to the fridge and wins a beer. That’s right, there’s a beer icon. – It’s a roll-over week
this week, isn’t it? I didn’t win last week,
so now there are two beers in the fridge. Actually, there’s more of them. – I’m not sure it works like that, mate, you just went to Belgium
and put a bucket load of Claremont beer. – Well, I did, but it does work like that. – Yeah, okay, anyway,
right, let’s crack on. Should we spin the wheel?
Sean, are you ready? – Okay, three, two, one! (ticking) – Oh, I’m so excited, mate! It’s spinnin’, it’s
spinnin’, right, c’mon. Where are we going, where are we going? Watch the beer, Dan, watch
the beer, watch the beer. The beer’s comin’ around! It’s almost on the beer. Oh, it’s close! Right,
third prize, second prize, it’s going up, is this
going to be the big one? Is it going to be the big one?
Is it gonna be the big one? Oh! First prize, 150 quid,
congratulations, Sean! That is awesome! Right,
we will be in touch. And we will sort out
getting you your voucher. If you fancy a chance
of spinning that wheel, then make sure you search out
the link in the description and enter that sweepstake, sorry mate. – I haven’t seen Simon that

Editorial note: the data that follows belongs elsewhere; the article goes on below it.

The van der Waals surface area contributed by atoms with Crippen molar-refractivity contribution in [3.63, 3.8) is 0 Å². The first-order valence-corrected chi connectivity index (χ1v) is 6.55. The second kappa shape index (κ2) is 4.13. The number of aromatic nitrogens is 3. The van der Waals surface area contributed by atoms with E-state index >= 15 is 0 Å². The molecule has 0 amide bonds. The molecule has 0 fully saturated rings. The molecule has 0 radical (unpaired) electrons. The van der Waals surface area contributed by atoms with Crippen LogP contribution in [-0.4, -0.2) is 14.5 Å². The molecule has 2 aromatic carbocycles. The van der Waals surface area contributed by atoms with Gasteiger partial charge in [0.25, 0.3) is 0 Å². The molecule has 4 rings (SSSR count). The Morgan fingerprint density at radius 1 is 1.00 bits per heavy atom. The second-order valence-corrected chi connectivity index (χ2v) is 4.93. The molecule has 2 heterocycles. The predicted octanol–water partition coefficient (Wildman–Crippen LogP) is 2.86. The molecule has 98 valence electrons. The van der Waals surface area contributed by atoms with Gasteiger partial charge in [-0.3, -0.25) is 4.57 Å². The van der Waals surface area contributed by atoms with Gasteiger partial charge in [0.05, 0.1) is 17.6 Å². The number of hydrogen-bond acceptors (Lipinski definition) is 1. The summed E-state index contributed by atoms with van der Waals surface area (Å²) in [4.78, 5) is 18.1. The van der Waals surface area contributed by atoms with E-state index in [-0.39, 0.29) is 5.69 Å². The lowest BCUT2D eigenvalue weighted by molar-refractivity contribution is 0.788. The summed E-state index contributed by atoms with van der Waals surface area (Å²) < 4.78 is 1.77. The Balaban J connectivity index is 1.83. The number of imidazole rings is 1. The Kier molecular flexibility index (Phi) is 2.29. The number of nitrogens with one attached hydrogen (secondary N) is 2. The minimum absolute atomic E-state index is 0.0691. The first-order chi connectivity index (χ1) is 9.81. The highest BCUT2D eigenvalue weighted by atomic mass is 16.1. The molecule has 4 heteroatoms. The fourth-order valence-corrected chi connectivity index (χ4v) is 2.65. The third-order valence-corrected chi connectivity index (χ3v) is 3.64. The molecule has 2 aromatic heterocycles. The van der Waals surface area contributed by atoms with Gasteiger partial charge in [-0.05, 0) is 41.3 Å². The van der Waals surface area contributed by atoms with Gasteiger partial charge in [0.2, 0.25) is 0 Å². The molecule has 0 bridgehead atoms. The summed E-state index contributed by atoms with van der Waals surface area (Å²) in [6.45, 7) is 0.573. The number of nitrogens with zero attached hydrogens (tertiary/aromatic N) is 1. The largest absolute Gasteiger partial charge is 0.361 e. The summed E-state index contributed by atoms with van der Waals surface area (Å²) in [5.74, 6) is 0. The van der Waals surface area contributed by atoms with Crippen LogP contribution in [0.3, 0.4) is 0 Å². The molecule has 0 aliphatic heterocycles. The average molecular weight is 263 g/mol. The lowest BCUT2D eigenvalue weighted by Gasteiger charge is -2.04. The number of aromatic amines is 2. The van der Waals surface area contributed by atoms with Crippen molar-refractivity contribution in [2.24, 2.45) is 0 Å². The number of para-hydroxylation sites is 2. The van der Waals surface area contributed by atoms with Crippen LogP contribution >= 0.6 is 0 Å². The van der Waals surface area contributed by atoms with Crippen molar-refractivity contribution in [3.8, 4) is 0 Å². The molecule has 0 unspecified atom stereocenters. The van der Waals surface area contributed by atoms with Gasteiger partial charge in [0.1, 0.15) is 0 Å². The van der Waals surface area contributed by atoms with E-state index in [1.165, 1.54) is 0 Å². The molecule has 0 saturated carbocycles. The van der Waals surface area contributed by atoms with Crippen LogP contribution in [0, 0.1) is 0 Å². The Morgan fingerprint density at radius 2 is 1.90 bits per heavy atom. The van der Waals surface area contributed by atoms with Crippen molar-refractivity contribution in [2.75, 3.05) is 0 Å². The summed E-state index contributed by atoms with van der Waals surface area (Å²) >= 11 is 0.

excited for a long time, my excited waned after
it went past the beer. – Yeah, imagine how many beers
are gonna be in that fridge next week, then! – Yes, there is that. (synth music) – Tech of the week, now. And you’ll want to start getting excited, this is a big one, the reason? There’s a new Shimano 105 Groupset. – Oh yes, now last year, remember, Shimano launched a new Ultegra edition, which actually, as we heard, just the other day in Dan’s video, is almost on a par with its
more expensive Dura Ace cousin, in terms of performance, so it is gonna be really interesting to see just how this new
105 Groupset shapes up, and first impressions are
pretty good, aren’t they? For a start, there’s a
new 105 level disc brake, and shifters which, very
importantly, apparently, share the same design,
in terms of ergonomics, as the Ultegra ones. – Well that’ll be very